(Not) Being There

A nice piece from Siddhartha Vaidyanathan's excellent, varied blog.

This must strike a chord with anyone who's ever struggled to follow cricket as they go about the rest of their crowded lives. It certainly did with me.

With all the major cricket events of my lifetime I can instinctively remember where I was. And, while there are many exceptions - The Oval, 12th September 2005, Shane Warne's hat-trick in Melbourne, the Broad-Trott stand, Michael Vaughan's 197 at Trent Bridge - more often than not I wasn't there.

I was often in front of a TV set, which is the next best thing, but I've frequently been in all kinds of other places - exam rooms, weddings (not my own), hospitals, trains, planes and automobiles. For the last twenty years, during which period I've had a full-time job which only occasionally allows me to listen to the radio, I've mostly been at work, at least in body.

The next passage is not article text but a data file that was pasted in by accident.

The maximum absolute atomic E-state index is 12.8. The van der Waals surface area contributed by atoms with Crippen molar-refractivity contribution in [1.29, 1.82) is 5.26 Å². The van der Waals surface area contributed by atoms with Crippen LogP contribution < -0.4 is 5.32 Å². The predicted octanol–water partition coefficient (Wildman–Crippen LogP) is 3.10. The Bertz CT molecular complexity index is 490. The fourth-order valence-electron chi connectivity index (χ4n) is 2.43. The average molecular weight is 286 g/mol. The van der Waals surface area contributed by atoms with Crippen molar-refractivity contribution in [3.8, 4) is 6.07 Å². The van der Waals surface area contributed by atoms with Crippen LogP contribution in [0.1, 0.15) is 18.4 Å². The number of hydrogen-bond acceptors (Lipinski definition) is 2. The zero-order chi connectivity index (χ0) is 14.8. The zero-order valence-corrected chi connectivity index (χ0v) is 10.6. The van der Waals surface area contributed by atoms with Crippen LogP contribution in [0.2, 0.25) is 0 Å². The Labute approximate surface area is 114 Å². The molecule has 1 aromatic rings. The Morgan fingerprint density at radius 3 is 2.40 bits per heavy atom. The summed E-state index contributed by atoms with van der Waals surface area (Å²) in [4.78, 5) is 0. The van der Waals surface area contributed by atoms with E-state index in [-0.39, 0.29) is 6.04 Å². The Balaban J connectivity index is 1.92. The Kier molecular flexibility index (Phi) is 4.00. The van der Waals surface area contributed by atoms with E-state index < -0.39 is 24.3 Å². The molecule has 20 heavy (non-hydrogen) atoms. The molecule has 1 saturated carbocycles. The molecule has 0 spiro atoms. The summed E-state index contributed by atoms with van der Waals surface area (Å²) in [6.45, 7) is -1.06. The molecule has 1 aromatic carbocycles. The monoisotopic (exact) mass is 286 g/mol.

Apologies to anyone with whom I've had a work-related discussion while my mind was elsewhere. And equal apologies to my colleagues for the odd disappearing act down the years. As Brian Lara was gaining on 365 at St.John's in April 1994, I retreated to the toilet with a radio and nobody knew where I was for about half an hour.

As you get older it gets harder and harder both to follow the cricket exclusively and to convince people who don't know or care about the game that you have as much interest as they do in what's going outside the Test match bubble.

But I like it that way.

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